Escalating Alcohol Use During Adolescence Is Associated With Non-medical Opioid Use in Young Adulthood

Opioid use disorder is rare among adolescents, but the incidence increases as teens transition to adulthood. This study used longitudinal data to examine alcohol consumption trajectories as antecedents of non-medical opioid use (NMOU; use of heroin or non-medical use of prescription opioids) among a sample of 580 predominantly African-American youth in Baltimore. Researchers assessed participants’ substance use annually from age 14 to 26.

  • Six trajectories of alcohol consumption were identified;* 2 trajectories (adolescent increasing and adolescent limited) were defined by substantial increases in alcohol consumption ages 14–18.
  • Unadjusted models found higher odds of NMOU only among individuals with the adolescent increasing and adolescent limited trajectories of alcohol consumption, compared with those with the abstaining trajectory of alcohol use.
  • Models adjusted for potential confounders found significant increases in the odds of NMOU among individuals with the adolescent increasing alcohol consumption trajectory (adjusted odds ratio [aOR], 3.3). Male gender was associated with an increased odds of NMOU (aOR, 1.7), while non-white race was associated with a decreased odds (aOR, 0.5).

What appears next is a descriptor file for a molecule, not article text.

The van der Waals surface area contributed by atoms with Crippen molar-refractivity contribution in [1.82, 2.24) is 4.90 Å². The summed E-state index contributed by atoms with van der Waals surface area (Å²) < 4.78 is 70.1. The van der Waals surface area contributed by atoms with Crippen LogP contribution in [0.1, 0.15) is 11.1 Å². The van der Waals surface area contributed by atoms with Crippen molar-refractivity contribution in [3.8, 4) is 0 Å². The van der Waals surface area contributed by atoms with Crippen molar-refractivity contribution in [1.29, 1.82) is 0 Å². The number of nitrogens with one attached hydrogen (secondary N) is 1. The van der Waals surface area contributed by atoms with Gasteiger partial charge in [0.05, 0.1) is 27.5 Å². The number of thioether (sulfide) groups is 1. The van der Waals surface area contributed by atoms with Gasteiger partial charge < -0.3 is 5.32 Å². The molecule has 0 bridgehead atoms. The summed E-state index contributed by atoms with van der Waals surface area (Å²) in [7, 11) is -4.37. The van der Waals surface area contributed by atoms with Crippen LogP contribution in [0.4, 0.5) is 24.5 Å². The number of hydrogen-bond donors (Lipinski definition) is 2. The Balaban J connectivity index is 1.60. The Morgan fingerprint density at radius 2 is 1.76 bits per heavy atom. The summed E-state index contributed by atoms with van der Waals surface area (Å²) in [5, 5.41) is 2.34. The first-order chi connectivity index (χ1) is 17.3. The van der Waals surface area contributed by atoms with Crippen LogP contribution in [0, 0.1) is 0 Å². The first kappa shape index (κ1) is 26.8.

* Alcohol use trajectories in this cohort were described thus: Young adult increasing (21% of participants; rapid increase in alcohol consumption age ≥18); adult increasing (19%; very little consumption age <21, frequency increasing ages 21–26); abstaining (19%; little to no consumption ages 14–26); experimenting (15%; infrequent consumption beginning in adolescence, little or no consumption by age 26); adolescent increasing (15%; consumption initiated in adolescence with rapid increase); and adolescent limited (10%; consumption initiated in adolescence, but declined at age 18).

Comments: The developing adolescent brain is particularly susceptible to substance use disorders. This article adds to the evidence that early unhealthy substance use serves as a marker of future risk, and suggests a true gateway. Prevention and intervention efforts targeting alcohol use that begins and escalates during adolescence may have an impact on future NMOU.

Sharon Levy, MD

Reference: Thrul J, Reboussin BA, Rabinowitz JA, et al. Alcohol trajectories and subsequent risk for opioid misuse in a cohort of urban adolescents. Subst Abus. 2021 [Epub ahead of print]. doi:10.1080/08897077.2021.1890675.

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